|Physical description||Steel; Aluminium|
|Location||Main Bld: Aircraft Hall: Main Hall: Wirra Ops|
|Place made||Australia: Victoria, Melbourne, Fishermans Bend|
Second World War, 1939-1945
CA5 Wirraway Mk II Advanced Trainer A20-103 : Royal Australian Air Force
CA5 Wirraway Mk II single engined, two seat low wing monoplane general purpose aircraft with tubular steel framed and fabric covered fuselage and aluminium wings. Type information: Crew: two; Power plant: 600hp Pratt & Whitney R-1340-S1H1-G Wasp engine, 9 cylinder air cooled radial engine, (built at CAC). Serial Number 14721 (installed on delivery from RAAF to AWM) Rated power of engine at T/off - 650hp at 2,3000rpm; Armament: Two forward firing 0.303 in. Vickers Mk V machine guns and one Vickers Mk 1, 0.303in GO machine gun on a hydraulically controlled hoist in rear cockpit. Eighteen bomb slips were built into the aircraft. There were two universal carriers on each outer wing. Normal total bomb load 500lb (227 kg), Overload bomb load 1000lb (454kg).
This aircraft was received at 1 Aircraft Depot, Laverton, Victoria (Vic), on 8 September 1940. Between 7 October 1940 to 15 January 1943 it served with 4 Squadron RAAF at Canberra, Australian Capital Territory (ACT), Camden, New South Wales (NSW), Kingaroy, Queensland (Qld), and Berry (Bomana), New Guinea. During service with 4 Squadron it flew 42 operational missions and 49 other flights.
During a land recce and artillery observation and gun spotting mission in Buna area on 26 December 1942, the crew of this aircraft, Pilot Officer (PO) J S Archer and Sergeant Coulston, saw an enemy aircraft 1000 ft below. In an extract from 4 Squadron Operations Record Book: 'PO Archer reported that being in a favourable position, he delivered a front quarter attack and fired a burst of approx. 5 secs. He reported that he observed the enemy aircraft strike the water and burst into flames. He then continued his recce and returned to Poppendetta'. Signal received from RAAF Poppendetta advised it was 'confirmed from 3 sources that PO Archer returning from tactical recce shot down a Zeke this AM'.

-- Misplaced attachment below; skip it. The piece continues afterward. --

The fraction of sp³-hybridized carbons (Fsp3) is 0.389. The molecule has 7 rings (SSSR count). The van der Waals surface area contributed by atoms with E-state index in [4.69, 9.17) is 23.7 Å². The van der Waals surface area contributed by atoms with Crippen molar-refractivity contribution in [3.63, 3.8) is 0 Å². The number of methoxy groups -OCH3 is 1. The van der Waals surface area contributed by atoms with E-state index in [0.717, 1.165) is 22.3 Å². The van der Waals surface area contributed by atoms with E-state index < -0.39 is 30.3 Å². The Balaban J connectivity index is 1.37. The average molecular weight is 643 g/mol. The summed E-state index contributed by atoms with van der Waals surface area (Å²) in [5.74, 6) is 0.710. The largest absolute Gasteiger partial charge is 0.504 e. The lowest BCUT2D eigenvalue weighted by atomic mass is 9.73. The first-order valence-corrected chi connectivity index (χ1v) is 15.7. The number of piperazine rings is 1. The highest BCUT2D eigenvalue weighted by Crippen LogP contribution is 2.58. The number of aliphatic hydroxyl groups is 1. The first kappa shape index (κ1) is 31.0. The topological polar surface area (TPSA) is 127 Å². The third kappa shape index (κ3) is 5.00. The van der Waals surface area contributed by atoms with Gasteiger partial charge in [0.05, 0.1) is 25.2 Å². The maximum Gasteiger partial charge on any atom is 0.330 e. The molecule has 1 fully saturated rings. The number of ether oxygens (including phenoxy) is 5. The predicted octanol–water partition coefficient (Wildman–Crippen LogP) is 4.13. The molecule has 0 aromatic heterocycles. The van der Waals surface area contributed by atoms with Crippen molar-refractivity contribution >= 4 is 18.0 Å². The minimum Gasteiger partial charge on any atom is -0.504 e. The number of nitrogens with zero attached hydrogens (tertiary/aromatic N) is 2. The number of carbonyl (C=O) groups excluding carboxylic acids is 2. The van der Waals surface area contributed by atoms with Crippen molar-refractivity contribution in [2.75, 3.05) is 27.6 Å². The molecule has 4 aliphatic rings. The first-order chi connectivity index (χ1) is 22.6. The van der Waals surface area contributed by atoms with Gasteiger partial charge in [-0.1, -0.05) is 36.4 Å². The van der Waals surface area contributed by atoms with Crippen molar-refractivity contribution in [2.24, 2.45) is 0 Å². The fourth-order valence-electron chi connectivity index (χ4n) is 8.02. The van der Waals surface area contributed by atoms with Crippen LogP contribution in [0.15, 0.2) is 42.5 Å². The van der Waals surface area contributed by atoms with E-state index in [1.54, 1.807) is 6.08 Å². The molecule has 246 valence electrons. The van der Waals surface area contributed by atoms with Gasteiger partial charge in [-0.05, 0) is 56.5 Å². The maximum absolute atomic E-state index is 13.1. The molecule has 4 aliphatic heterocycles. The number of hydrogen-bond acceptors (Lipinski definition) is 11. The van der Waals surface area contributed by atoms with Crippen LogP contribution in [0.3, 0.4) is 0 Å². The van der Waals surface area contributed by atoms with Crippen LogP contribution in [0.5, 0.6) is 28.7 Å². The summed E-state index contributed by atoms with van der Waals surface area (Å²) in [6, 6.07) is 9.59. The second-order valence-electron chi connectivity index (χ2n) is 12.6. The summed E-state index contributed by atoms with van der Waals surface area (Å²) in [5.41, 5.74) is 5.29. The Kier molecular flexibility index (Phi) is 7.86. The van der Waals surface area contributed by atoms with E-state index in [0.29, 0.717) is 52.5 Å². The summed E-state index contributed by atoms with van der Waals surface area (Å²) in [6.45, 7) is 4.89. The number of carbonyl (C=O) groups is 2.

Australian Army personnel from the 2/14th and 2/16th Battalions witnessed the attack and the body of the Japanese pilot was recovered. PO Archer was awarded the US Silver Star on 19 January 1943 for, the citation states, 'doing the impossible - shooting down a Zero and bringing home his observer to tell the tale'. This aircraft subsequently served with 5 Service Flying Training School (SFTS) at Uranquinty, NSW, and 3 Communications Unit, Mascot, NSW.
Whilst at Uranquinty with 5SFTS Sergeant Leonard 'Len' Waters flew this aircraft twice during March 1944. Len is the first known Australian Aboriginal fighter pilot. After graduating from 5 SFTS he later flew P-40N Kittyhawk fighter-bomber aircraft with No.78 Royal Australian Air Force over the Dutch East Indies from late 1944 to September 1945.
After the Second World War A20-103 served at RAAF Point Cook, Vic. The Australian War Memorial received the aircraft in 1959. The total flying time of the airframe is 3371 hours and 25 minutes.
Post war investigation revealed that the aircraft shot down by Archer and Coulston was actually a Nakajima Ki-43-II Hayabusa 'Oscar' of the 11th Sentai, rather than an Imperial Navy A6M2 Zero.